The Great Hack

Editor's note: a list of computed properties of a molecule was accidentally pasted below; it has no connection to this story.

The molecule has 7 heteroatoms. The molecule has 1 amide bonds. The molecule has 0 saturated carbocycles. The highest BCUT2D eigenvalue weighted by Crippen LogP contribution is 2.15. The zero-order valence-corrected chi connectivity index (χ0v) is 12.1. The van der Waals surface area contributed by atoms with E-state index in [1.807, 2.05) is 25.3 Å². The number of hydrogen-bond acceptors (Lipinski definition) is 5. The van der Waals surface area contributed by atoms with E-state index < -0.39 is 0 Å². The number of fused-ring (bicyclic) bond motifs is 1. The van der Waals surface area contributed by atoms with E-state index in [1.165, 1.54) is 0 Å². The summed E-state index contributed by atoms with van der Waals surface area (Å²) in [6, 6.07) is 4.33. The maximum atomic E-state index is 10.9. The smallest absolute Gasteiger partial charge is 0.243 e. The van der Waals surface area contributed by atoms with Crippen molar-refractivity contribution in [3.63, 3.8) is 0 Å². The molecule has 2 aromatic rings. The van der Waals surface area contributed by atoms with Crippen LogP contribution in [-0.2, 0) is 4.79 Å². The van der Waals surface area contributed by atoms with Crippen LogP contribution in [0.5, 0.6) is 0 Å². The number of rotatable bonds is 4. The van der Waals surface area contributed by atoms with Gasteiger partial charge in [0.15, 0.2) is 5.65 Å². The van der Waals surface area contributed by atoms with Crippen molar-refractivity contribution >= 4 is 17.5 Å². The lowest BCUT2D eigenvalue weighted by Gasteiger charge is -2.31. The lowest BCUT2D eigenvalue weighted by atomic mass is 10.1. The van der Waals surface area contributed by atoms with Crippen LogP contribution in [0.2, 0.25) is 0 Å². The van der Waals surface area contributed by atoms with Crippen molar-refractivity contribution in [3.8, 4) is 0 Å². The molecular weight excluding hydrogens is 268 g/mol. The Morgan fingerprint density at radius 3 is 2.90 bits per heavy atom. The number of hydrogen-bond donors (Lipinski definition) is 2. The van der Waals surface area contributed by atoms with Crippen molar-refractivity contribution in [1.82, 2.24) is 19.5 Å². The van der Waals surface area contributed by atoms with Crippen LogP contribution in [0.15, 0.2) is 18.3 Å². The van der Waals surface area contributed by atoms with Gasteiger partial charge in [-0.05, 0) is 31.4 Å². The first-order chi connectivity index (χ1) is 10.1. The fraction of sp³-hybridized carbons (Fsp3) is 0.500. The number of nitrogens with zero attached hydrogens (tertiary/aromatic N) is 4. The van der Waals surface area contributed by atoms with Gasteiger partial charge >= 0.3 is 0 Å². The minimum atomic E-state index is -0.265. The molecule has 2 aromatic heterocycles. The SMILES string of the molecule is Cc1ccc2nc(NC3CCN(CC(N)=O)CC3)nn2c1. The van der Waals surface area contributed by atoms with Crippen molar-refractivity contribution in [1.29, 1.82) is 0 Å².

The Great Hack is a superb watch, compelling even if you forget the implications of the story because the characters are fascinating. In particular, Brittany Kaiser, why does a Bernie Saunders voting, former green peace advocate and brilliant woman end up working for the Trump campaign through Cambridge Analytica? Was she seduced by the anarchy and power of the undoubtedly charismatic Steve Bannon, or was it her family’s dire financial circumstances? This is something the film doesn’t address in any depth. Nor does it look at how all the leading players at Cambridge Analytica have simply started up precisely the same kind of company after dissolving CA. Although we do get the impression they filed for bankruptcy to avoid their legal responsibilities. The money and power screams of an Illuminati conspiracy theory. All that said this is a must-watch show, brilliantly made. Chilling imagery of our data being collected and shots of those “innocent” quizzes we have all clicked on Facebook bring home the reality of data collection. There’s one caveat I’d add, who did anything wrong? Sure the ownership of our own data is something we should all debate. But all recent elections target the swing vote. All parties seek out the “persuadables“, why is it so shocking and called election influencing when it’s been happening since the mid-’50s. Once upon a time, it was Mr Murdoch who was the alleged kingmaker. Yes, the stories used today to target the swing voters are despicable, mostly false but very effective, why are we so surprised? I think the most insidious thought being the platforms we use to post cute cats are the ones being used to split society apart and the fact that Russia and other foreign powers are using the same techniques to subvert our democracy. Vice wrote an excellent review here, saying the great hack mostly missed the point. That point being, we are entering into surveillance capitalism, but that’s been the case for years, the powerful have been keeping the masses in their place using every trick in the book. Supermarkets have been employing psychologists for years placing impulse buys in precisely the right place in the store etc. The infamous “torches of freedom” smoking campaigns designed to get women to equate smoking with their emancipation in the late 1920s were an example of early manipulation by large wealthy corporations using Edward Bernays and the psychoanalyst A.A. Brill. So while it is a must-see “The Great Hack” is really about the modern-day techniques being used today, the fact that it’s got so much easier to farm data thanks to the large internet corporations. I think we all half expect our governments to hold data about us, perhaps our banks and medical institutions, suddenly we discover a bunch of college kids with an app have 100 times the data, and we gave it up ourselves so easily is a shock. If I am honest, I don’t know why we actually give our trust so easily to governments, medical institutions and of all places banks.

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